Uses and ReleasesRegistered colour pigment manufacturers do not knowingly sell pigments or pigment formulations of any kind to the unregulated tattoo or permanent cosmetic markets. This policy covers products for tattoos, and it applies to formulators of inks for tattoos or individual tattoo providers that formulate their own inks in Canada. To the knowledge of the industry, pigments for non-permanent cosmetic applications that are regulated. These cosmetic product manufacturers are not known to supply products to unregulated tattoo vendors.The Government of Canada acknowledges the statement concerning azo pigments in tattoo products. The final screening assessment report will reflect a clarification that members of a specified association do not supply these substances for use by the tattoo industry.
Uses and ReleasesThe characterization of potential exposure from tattoos could generate unwarranted concerns about toxicity in unregulated products.

The draft SAR considered multiple sources of potential exposure to monoazo pigments, including use in tattoo inks. Among the monoazo pigments considered in this screening assessment, PR4, pigment red 112 (PR112) and pigment yellow (PY3) were identified as being used in tattoo products in Canada.

Dyes and pigments used for tattoos or permanent make-up are considered cosmetics products and must meet the requirements of the Food and Drugs Act and the Cosmetics Regulations. This includes notifying Health Canada of the product, providing appropriate packaging and labelling, and ensuring that the products are safe to use.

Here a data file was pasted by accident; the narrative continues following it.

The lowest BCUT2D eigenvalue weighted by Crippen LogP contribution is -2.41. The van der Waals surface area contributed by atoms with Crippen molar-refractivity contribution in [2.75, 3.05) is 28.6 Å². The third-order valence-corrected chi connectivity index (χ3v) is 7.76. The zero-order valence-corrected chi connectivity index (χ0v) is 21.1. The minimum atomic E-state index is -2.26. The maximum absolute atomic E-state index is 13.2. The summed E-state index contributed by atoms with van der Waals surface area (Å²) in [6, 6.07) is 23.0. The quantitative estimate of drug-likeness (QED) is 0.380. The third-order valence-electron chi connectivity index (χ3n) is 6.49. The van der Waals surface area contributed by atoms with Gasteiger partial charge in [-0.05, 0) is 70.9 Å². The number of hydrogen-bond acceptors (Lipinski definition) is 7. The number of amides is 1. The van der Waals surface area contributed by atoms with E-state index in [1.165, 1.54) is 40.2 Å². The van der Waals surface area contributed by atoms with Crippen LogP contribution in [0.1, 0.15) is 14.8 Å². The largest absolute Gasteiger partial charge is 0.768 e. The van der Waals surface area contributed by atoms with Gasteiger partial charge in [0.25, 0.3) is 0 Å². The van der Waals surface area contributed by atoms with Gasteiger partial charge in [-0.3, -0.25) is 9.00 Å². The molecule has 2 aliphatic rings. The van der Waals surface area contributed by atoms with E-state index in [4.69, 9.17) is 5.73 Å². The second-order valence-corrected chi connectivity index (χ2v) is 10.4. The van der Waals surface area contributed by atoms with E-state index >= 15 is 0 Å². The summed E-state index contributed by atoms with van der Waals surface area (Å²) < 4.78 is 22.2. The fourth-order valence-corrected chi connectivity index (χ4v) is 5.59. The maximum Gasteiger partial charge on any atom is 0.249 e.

While the information presented in the draft SAR supports a low concern for these substances at current levels of exposure for the oral and dermal routes, the potential long-term exposure from the use of these substances via intradermally injected tattoo inks remains an uncertainty.

Uses and ReleasesThe characterization of potential exposures from monoazo pigments in cosmetics does not accurately reflect the majority of their use in Canada (i.e. commercial and industrial use). Exposure from cosmetic products is already regulated and monitored by Health Canada.

The draft SAR considered multiple sources of potential exposure to the monoazo pigments instead of conducting a separate assessment for distinct uses. Based on information available to Health Canada, some of the monoazo pigments were identified as being used in cosmetic products in Canada.

Under Canadian law, industry is prohibited from selling any cosmetic that contains a substance that may cause injury under normal conditions of use, and all cosmetics sold to consumers must meet the requirements of the Food and Drugs Act, the current Cosmetic Regulations and all other applicable legislation. 

However, the final screening assessment conclusion did not consider the exposure to these monoazo pigments (including PR4) from cosmetic use to be a concern for the general population in Canada at current levels of exposure.

Proposed Risk ManagementAddition of PR4 to the Cosmetic Ingredient Hotlist with a restriction to limit the concentration of PR4 to 3% in lipsticks and other cosmetic applications is supported. This is considered to be in line with restrictions in the US and Europe, and we feel it is a reasonable risk management approach for this substance, as it does not require the conclusion that PR4 meets the criteria for “toxic” under the Canadian Environmental Protection Act, 1999 (CEPA) as it would fall under other regulations (either section 16 of the Food and Drugs Act or a provision of the Cosmetic Regulations).